The Link Between Gut Health & Immunity

Immunity

Gut Health & Immunity

The benefits of good gut health go far beyond digestion. There is an essential link between your gut health and immune system. This is why when it comes to immunity, consumers are looking beyond antioxidant mainstays like vitamin C and turning to gut health supplements instead.

How much of the immune system is in your gut?

Did you know that over 70 percent of our body's immune system resides in the gut, and having the right balance of good bacteria versus bad is essential for our immune health (1)? Believe it or not, there are more bacterial cells than human cells in the body! The bacteria housed in our bodies is somewhere in the trillions.

How does the gut microbiome affect the immune system?

The roughly 100 trillion live microorganisms live within the gut and protect the body from infection, promote normal GI function, and regulate metabolism and the mucosal immune system (2). Our gut microbiome refers to the bacteria that live in our intestines. While in gut bacteria can lead to complaints regarding our digestive health, the bacteria in our gut are responsible for many other things—including regulating our immune system.

When food is broken down when we eat, our gut absorbs the nutrients we need. Healthy bacteria are responsible for stimulating the development of cells that distinguish any harmful agents in our body from our body's cells. When there is an imbalance between the good and bad bacteria, our immune system is more vulnerable to becoming confused and attacking our cells. When our immune system is busy fighting healthy cells, it is easier for us to get sick and harder to recover. Research on the gut microbiome has found just how crucial a healthy gut is for a healthy immune system (3). We see more and more that diseases begin in the gut, and making sure that we nourish and support our gut health is a vital part of caring for our immune health.

So, why is gut health essential for a healthy immune system?

Our gut and our immune system interact a lot as the immune system continually responds to what is entering our body to keep us healthy. With a hectic lifestyle, differing diet, and various stressors that come up every day, our immune system is susceptible to misinterpreting whether or not it's the right time to respond and start attacking cells. Inflammation is one of the side effects we experience when our immune system corresponds to 'perceived threats,' which may be foods we are sensitive to (4).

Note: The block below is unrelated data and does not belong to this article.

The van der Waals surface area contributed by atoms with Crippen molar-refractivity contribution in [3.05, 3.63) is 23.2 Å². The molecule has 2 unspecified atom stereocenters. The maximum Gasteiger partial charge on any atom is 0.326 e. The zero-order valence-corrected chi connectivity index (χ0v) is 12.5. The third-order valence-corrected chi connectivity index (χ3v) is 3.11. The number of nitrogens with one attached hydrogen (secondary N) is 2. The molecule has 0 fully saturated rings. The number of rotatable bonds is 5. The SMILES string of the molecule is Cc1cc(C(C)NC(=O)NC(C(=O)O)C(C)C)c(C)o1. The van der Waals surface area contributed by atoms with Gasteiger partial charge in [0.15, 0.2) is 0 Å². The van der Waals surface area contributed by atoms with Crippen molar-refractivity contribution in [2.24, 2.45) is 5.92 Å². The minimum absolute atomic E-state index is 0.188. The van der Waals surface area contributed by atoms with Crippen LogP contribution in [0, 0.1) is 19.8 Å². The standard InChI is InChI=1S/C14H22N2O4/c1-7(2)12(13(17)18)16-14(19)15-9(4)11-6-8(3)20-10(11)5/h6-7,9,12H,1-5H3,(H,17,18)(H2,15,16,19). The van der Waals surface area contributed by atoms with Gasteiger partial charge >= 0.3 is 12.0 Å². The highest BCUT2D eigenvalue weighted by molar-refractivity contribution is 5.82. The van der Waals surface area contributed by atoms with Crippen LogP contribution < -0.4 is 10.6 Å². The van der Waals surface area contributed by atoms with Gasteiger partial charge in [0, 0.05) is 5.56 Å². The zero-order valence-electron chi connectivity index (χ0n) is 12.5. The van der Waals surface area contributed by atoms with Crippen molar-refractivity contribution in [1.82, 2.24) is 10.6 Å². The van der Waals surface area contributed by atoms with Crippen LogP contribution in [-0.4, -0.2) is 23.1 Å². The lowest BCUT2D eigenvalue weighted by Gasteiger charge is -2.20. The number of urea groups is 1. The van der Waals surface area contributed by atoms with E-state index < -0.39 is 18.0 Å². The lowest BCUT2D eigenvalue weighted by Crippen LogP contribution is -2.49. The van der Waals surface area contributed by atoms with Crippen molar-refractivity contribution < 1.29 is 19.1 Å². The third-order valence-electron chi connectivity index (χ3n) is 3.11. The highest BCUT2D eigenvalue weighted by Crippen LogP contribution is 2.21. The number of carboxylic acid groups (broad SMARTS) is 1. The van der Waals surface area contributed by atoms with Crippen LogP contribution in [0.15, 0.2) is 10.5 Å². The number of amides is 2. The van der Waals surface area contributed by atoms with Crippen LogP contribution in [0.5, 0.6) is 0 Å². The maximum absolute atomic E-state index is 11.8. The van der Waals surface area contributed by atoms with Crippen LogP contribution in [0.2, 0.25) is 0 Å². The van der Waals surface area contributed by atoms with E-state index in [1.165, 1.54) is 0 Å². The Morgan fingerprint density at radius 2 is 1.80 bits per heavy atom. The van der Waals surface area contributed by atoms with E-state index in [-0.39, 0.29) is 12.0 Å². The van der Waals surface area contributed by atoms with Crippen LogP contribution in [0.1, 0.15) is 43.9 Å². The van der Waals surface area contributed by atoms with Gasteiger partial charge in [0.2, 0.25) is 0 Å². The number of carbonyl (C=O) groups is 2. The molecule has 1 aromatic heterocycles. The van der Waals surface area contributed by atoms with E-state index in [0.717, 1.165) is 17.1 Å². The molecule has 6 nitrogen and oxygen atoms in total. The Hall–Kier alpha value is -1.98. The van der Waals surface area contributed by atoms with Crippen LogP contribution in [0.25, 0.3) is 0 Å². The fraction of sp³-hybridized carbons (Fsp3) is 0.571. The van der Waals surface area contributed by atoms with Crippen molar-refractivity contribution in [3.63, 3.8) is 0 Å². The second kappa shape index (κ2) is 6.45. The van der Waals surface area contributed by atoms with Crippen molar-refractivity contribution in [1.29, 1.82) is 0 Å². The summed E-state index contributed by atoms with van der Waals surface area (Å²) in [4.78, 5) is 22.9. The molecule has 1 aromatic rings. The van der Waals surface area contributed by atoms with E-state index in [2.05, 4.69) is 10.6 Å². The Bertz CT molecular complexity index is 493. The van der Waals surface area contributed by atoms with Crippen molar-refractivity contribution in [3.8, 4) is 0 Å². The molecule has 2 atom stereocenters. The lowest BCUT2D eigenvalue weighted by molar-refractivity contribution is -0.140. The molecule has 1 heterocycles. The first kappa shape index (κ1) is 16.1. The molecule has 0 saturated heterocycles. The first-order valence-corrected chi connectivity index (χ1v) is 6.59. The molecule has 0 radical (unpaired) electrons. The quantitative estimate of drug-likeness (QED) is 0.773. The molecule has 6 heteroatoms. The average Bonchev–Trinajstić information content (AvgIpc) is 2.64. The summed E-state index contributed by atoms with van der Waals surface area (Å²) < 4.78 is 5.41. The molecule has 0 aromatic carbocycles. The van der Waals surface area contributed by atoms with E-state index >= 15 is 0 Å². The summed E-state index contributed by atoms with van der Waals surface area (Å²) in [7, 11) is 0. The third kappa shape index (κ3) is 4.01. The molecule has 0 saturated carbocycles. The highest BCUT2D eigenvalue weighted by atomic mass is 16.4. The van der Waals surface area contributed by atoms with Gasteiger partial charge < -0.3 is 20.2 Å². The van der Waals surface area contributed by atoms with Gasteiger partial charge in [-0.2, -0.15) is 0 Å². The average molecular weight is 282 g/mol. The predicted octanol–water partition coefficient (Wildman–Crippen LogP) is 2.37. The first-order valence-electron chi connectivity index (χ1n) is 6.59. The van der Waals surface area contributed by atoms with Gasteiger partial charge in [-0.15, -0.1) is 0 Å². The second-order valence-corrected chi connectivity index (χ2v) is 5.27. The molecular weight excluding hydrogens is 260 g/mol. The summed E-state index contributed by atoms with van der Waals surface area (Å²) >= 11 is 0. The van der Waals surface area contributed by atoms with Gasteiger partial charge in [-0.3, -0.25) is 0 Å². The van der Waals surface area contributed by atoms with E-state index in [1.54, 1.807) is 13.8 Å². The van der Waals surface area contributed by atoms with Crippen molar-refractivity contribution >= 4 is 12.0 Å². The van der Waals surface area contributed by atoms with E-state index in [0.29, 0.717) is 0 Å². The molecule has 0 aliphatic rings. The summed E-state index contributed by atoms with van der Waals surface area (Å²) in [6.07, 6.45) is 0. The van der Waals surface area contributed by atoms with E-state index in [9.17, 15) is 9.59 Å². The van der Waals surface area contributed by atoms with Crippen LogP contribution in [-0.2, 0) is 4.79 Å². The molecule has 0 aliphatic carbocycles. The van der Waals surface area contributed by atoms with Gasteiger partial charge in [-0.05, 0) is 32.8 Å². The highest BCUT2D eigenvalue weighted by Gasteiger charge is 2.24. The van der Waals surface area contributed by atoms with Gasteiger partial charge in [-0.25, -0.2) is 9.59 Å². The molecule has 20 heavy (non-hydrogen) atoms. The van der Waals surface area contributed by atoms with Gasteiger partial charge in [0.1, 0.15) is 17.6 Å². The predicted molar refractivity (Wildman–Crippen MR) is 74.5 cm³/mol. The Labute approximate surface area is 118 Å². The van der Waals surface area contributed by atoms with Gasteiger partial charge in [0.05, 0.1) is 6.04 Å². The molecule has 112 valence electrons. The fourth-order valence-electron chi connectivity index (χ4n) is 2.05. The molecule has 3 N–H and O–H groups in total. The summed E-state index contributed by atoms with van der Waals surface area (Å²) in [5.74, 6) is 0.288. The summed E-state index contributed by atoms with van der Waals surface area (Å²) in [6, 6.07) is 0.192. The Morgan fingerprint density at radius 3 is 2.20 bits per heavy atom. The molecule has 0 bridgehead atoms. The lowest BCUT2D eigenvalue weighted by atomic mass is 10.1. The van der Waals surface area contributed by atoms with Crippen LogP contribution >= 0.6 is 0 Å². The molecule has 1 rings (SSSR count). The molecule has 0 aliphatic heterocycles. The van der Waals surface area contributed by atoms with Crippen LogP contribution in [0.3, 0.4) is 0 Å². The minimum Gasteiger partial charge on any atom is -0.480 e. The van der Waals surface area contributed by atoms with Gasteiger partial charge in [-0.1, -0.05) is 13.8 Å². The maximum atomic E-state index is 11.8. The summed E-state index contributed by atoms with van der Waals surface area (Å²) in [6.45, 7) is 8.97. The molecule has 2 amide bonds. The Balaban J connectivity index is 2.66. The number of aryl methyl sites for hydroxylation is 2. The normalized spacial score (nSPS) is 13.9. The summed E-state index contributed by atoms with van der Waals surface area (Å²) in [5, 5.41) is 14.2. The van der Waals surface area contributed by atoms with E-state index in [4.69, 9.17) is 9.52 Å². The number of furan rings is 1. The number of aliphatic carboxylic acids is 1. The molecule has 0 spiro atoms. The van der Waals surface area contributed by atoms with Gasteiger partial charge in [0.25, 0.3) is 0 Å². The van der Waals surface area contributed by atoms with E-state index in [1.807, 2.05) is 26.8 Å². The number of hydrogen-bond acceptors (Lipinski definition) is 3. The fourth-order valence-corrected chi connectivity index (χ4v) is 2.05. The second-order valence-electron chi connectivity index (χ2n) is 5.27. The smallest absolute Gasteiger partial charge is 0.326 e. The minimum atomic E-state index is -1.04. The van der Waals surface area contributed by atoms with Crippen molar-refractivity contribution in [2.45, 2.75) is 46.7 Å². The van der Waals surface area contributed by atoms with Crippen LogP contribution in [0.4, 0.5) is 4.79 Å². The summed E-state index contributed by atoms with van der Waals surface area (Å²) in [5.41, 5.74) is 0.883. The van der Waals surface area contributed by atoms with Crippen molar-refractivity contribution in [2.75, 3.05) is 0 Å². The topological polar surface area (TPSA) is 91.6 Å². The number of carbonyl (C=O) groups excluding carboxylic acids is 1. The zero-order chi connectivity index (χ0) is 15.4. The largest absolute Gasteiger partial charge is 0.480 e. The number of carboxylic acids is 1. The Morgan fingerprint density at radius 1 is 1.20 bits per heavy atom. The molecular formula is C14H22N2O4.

We can also get sick when the "bad" bacteria in our gut are outnumbering the "good" bacteria because these harmful bacteria tend to rob the body of nutrients by consuming what our body would have absorbed. Other side-effects of too much harmful bacteria include bloating, issues with digestion, and abdominal pain. When the gut and immune system is not in sync, many negative consequences can follow. However, when our digestive system is functioning optimally, it is a barrier to harmful bacteria and keeps pathogens and viruses away, keeping our immune system in check. Because of how important a healthy gut is for a healthy immune system, so many people are turning to probiotics and prebiotics as a way to effectively improve gut health and strengthen overall health (3). Inner Life! is dedicated to making it easy to get your daily prebiotics and keeping your gut thriving!